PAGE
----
AND THIS IS OUR HISTORY UBD PROJECT ABOUT LIM BO SENG
* JANE- creating the blog and doing the skin
* http://cbox.ws/ - for the cbox
* and the person who created this skin, although Jane can't find your link...
The Japanese Occupation
Saturday, June 26, 2010
In the 1930s, Lim Bo Seng, under the alias Tan Choon Lim, participated in anti-Japanese activities in Singapore, particularly in supporting the China Relief Fund and also in activities organised by the Nanyang Federation to boycott Japanese goods. Upon the request of Sir Shenton Thomas, the Governor, he formed the Chinese Liason Committee to assist in civil defence. With the fall of Kota Bahru in Malaya in 1942, he, as the head of the Labour Services of the Overseas Chinese Mobilization Council, and Tan Kah Kee organised more than 10,000 men for the British Government to man essential services and to construct defences around the island. As the Japanese troops travelled to Singapore, his men helped dynamite the Causeway.
On 11 February, he left Singapore and travelled to Sumatra with other Chinese community leaders and made his way to India later. He joined the British resistance group, Force 136, and was trained by the British for intelligence work. He then recruited and trained hundreds of secret agents through intensive military intelligence missions from China and India. Force 136 was a special operations force formed by the British and the Chinese governments in June 1942 to support resistance groups behind enemy lines and to coordinate guerilla operations in support of the eventual British invasion of Malaya. In May 1943, he sent the first batch of Force 136 agents to Malaya to conduct the operation codenamed Gustavus. The operation aims to establish an espionage network in Malaya and Singapore to gather military intelligence about the Japanese forces to aid the British in planning their re-capture of the colonies from the Japanese, codenamed Operation Zipper. It was set up in the urban areas in Pangkor, Lumut, Tapah and Ipoh. One of the Chinese provision shops in Ipoh, Jian Yik Jan, was used as an Allied espionage base. Communications between the agents were done by smuggling messages in empty toothpaste tubes, salted fish and diaries. Lim arrived in Malaya in November 1943 and used the alias Tan Choon Lim to avoid identification by the Japanese, claiming to be a businessman when he passed through checkpoints.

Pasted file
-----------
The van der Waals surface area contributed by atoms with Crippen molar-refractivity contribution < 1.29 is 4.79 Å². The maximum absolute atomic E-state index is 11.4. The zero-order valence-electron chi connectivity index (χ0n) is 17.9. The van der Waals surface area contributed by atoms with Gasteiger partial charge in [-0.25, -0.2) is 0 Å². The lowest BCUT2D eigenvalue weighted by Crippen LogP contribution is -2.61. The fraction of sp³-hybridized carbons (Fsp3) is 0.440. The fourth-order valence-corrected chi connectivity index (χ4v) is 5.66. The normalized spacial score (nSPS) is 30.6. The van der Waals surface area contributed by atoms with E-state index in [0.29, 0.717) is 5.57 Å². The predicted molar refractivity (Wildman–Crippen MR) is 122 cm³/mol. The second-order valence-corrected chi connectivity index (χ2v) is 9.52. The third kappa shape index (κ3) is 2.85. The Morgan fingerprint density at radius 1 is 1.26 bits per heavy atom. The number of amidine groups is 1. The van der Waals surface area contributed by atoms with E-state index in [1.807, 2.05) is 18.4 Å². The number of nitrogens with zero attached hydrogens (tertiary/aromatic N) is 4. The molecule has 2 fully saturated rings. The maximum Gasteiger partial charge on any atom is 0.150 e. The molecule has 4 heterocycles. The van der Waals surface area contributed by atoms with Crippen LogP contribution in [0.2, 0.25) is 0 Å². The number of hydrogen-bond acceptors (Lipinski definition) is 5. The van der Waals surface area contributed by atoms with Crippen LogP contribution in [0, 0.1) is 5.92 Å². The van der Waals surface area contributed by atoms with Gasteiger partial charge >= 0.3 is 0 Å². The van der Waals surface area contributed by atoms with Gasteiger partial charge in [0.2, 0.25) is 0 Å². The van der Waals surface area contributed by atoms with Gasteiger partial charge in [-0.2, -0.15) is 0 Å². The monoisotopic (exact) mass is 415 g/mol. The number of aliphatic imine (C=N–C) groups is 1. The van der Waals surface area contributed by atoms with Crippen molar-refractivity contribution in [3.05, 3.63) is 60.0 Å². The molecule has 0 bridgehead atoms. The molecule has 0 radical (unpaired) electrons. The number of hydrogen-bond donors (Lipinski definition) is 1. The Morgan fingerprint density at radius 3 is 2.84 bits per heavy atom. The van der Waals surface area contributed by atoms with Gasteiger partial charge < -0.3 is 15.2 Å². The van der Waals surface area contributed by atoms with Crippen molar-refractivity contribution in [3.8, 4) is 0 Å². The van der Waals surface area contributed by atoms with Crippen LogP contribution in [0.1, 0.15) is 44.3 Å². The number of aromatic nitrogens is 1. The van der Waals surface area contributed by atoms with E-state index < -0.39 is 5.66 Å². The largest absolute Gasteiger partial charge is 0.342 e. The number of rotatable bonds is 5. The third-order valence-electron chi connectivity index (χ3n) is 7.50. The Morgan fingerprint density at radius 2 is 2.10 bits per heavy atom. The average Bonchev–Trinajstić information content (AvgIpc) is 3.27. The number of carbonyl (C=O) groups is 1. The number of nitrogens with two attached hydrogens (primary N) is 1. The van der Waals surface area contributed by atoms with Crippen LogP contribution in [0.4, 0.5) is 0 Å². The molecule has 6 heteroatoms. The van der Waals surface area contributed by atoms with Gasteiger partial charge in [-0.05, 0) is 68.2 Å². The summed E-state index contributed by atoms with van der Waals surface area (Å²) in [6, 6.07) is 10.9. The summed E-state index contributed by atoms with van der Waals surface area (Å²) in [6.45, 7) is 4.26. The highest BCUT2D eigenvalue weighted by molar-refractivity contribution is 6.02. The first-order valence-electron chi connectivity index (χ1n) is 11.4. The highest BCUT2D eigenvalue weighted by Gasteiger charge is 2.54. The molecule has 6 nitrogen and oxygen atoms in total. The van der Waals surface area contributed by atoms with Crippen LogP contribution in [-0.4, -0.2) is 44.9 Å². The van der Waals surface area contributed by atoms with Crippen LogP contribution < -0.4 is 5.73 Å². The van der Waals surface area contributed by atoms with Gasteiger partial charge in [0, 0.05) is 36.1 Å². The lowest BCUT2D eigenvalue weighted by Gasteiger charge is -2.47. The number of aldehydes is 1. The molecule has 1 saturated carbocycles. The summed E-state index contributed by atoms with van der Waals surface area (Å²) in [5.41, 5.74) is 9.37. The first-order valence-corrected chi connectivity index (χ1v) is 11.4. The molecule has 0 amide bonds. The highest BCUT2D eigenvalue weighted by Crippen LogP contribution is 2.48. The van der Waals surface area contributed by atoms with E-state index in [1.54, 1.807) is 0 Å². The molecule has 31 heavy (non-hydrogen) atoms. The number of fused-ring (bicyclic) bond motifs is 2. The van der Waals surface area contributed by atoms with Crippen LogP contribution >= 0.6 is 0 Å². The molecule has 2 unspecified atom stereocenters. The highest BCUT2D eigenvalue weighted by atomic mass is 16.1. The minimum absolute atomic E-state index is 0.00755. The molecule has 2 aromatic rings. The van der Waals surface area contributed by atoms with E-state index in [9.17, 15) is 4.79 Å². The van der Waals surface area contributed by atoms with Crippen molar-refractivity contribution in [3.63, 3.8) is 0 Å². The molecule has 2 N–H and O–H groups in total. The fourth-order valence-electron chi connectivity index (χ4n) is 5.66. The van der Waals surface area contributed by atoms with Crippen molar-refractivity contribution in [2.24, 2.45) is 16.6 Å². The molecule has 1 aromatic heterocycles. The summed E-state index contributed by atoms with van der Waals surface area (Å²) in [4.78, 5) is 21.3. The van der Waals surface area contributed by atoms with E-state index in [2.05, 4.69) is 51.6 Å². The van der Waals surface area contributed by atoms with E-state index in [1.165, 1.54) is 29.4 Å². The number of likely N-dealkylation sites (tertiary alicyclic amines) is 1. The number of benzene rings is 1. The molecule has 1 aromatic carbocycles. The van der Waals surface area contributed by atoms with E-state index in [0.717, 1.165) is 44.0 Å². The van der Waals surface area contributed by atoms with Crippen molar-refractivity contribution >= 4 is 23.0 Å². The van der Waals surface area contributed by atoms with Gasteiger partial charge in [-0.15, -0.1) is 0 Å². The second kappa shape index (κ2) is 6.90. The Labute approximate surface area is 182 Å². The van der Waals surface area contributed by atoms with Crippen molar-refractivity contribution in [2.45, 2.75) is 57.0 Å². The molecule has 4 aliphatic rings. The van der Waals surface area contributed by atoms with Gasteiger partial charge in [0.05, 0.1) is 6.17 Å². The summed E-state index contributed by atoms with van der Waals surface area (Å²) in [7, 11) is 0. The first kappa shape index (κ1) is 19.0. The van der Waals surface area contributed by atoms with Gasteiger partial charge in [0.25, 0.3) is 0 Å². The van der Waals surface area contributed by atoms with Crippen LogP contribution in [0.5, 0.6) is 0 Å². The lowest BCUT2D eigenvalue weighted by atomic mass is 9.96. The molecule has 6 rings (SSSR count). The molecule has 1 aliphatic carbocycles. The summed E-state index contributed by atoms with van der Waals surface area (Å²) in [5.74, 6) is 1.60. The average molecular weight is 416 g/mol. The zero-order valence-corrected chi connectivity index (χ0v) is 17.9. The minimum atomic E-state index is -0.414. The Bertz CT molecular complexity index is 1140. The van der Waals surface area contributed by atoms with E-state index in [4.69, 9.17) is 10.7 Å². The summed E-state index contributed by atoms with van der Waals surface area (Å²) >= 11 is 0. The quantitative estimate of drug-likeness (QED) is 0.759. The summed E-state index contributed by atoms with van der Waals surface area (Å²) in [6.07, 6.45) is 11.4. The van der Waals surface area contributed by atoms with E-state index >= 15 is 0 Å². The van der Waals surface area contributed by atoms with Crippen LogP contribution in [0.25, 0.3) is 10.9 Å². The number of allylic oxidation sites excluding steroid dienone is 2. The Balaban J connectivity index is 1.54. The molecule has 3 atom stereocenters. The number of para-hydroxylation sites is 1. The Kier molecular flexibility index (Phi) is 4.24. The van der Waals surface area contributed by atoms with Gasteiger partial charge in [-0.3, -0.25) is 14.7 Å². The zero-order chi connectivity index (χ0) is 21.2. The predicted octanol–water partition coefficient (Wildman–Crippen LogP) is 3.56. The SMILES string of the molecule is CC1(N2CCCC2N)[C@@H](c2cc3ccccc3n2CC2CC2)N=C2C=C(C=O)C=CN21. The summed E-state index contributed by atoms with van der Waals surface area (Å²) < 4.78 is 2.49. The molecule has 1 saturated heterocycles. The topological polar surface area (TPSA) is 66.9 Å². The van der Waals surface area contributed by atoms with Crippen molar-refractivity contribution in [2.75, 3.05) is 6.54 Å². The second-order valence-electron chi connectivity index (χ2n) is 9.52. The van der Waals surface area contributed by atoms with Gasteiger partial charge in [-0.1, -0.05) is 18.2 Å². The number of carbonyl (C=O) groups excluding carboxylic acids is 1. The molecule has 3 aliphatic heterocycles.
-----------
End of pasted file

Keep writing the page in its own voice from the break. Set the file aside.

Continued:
Operation Gustavus failed before the agents managed to achieve any results. An unknown communist guerrilla was captured by the Japanese in January 1944 and they revealed the existence of the Allied spy network operating on Pangkor Island. The Japanese launched a full-scale counter espionage operation on the island and by late March 1944, more than 200 Japanese soldiers had landed on Pangkor Island.
On March 24, the Japanese Kempeitai arrested a fisherman, Chua Koon Eng, at Teluk Murrek on the Perak coast. He was working on Pangkor Island when Li Han Kwang of Force 136 approached him and requested to use his boat for their communications. He also told the Kempeitai what he knew when the Kempeitai threatened to kill civilians. Li Han Kwang was later captured by the Japanese and he confirmed Chua's accounts of Force 136 under torture and then began to feign cooperation with the Japanese in order to escape captivity.
Lim Bo Seng was captured by the Japanese under Marshal Onishi Satoru at a roadblock in Gopeng the next day. He was taken to the Kempeitai headquarters for interrogation but he refused to provide the Japanese with any information about Force 136 despite being subjected to severe torture. Instead, he protested against the ill-treatment of his comrades in prison. He fell ill with dysentery and was bedridden by the end of May 1944. He died in the early hours on June 29, 1944. He was later buried behind the Batu Gajah prison compound in an unmarked spot.